The circles continued to the edge, blurring the lines into nonexistence. People blurred by and their conversations unintelligable. One room after another following a set schedule, the same floor, the same door, the same board, and the words on the syllabus turning into hieroglyphics.

The whistle blew for the last time. This time, signaling the end of another routine. Without a car to look for, the sidewalk became a focal point as her backpack thumped over the cracks in the walkway. There was another noise. Somewhere in the distance a horn was blaring. The flashing red hand became a point of concentration until it changed. Bumps in the asphalt interrupted with white lines, becoming cement again. Looking up only revealed things hanging, banners, flags, and the hair of the dog next door barking as she walked by. The driveway filled with a black convertible, the letters BMW getting attention.

“Olwyn,” Sadie said.

“Hi Momma,” Olwyn said, hugging her mother. “I'm major happy you're home early.”

“Put your backpack in the office. Then go upstairs and get cleaned up. Wear the spring green sundress with the matching shrug.”

“I major missed you, Momma. I love you.”

“Do it now. Your father is upstairs showering.”

“Yes, Momma.”

Olwyn leaned the backpack against her father's desk. She opened her notebook taking out the day's contemplation and a blank sheet of paper.

Behind the locked door, a pen was taken out of her nightstand.


Dear Pipperelle,

I will always treasure the days we spent during the summer. The swim races and grilling feasts were new experiences that I will never forget. I may have been a wanted child at some point, but right now, I can't say that. The only thing I feel needed for is to propagate the universe with indestructable machines. If that's to be my only purpose shattering all of my dreams to be a happy momma with a husbnd and a little princess, then, they don't need me. They can kidnap some other baby and start the task again. I can't feel right now. I've forgotten how. Every word I say I'm either questioning, or they feel hollow.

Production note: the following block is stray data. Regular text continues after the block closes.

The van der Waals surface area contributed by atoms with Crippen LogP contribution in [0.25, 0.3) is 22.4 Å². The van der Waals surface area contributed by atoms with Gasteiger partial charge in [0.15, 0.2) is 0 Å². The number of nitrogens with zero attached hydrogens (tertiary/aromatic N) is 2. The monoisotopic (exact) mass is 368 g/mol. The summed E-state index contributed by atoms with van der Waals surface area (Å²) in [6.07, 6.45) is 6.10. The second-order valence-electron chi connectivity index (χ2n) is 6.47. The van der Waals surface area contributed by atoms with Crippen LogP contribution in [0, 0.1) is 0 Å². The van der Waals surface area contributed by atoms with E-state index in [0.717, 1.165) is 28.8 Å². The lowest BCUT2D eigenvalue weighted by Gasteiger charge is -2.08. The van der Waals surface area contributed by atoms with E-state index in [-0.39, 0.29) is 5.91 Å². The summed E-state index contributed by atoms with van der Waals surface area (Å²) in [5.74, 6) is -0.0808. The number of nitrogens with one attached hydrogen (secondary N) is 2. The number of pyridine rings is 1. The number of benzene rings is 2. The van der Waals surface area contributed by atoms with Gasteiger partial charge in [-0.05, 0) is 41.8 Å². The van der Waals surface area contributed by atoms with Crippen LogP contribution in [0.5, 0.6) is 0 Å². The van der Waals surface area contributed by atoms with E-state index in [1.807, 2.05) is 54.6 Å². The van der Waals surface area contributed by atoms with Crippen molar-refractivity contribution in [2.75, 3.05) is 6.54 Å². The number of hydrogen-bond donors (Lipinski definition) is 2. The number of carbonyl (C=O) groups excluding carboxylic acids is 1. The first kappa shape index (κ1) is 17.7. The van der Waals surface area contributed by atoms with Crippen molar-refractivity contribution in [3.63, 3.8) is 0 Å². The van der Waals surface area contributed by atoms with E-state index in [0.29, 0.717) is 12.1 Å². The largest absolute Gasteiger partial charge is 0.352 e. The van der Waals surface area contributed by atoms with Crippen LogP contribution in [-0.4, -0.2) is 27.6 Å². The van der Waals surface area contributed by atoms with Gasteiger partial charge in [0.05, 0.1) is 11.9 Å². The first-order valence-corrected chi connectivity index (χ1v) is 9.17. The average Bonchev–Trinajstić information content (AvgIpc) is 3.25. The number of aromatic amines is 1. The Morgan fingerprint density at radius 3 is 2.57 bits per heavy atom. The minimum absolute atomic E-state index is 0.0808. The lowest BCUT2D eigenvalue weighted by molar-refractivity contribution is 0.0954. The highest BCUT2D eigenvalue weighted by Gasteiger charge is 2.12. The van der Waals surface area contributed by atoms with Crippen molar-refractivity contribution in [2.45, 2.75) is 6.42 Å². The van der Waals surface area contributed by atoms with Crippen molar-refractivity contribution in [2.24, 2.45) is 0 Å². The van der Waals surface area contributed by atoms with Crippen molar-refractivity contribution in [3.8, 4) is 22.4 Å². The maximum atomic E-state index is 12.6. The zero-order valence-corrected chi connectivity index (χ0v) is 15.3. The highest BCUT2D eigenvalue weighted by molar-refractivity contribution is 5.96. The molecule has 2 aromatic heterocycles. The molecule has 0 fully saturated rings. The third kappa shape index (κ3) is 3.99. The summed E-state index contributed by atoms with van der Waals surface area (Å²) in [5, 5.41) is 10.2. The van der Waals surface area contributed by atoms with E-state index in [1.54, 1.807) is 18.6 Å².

I have never had a friend before now. I would like to think I have a little sister too. You have two mothers that are remarkable women, and I pray now that they forgive me for everything I said. I hope God, I can't believe I just wrote that but, I hope God sees to it that all of you become angels when it is your time.

As for me, I most likely will become the devil's plaything. I have to go now. Forever.



Both papers rolled up and secured with a ribbon taped into place. She stood in the shadows at the top of the stairs.

“We don't have to leave for a few hours yet,” Oliver said. “The backers won't be here before then. So relax. Omicron is upstairs getting ready so it'll be a little bit.”

“We do have time for maybe a little. . . romance.”

Peeking around the corner, down the stairs, they kissed and leaned into each other. Sadie smiled as she undid the buttons on Oliver's shirt.

Tip toeing back to her room, she opened the window and looked down.

Somebody's shadow moved in the light from the neighbor's porch. “Psst. It's me Georgie.”

Olwyn tied a hair clip to the note, closing the window after releasing it.

Finished getting ready, she walked downstairs watching her parents snuggle in front of the television.

“Where are we going?” To my execution.

“We are going to The Renannaissance tonight.” Oliver pulled at his cuffs while Sadie held his coat behind him. “We have very special. . . guests coming tonight. Behave like a lady and everything should be fine.”

Once in the car, the air conditioner blew the sweat forming underneath her dress. Swallowing became difficult as it seemed to stick. Short breaths became regular as houses, pale streetlights, and the occassional filling stations passed by. Oliver watched the road as Sadie held his hand resting on the gearshift. Olwyn opened her clutch and took out the coin she had carried around since she found it.

Protego Lux Lucis Ex Obscurum, became her mantra as it resonated in her mind. It doesn't matter what the words mean. It's better than thinking this is the day I die. What else would happen tonight?

They pulled into the parking lot. Oliver's conversation with the valet covered the noise of Olwyn's clutch closing.


To be continued in the conclusion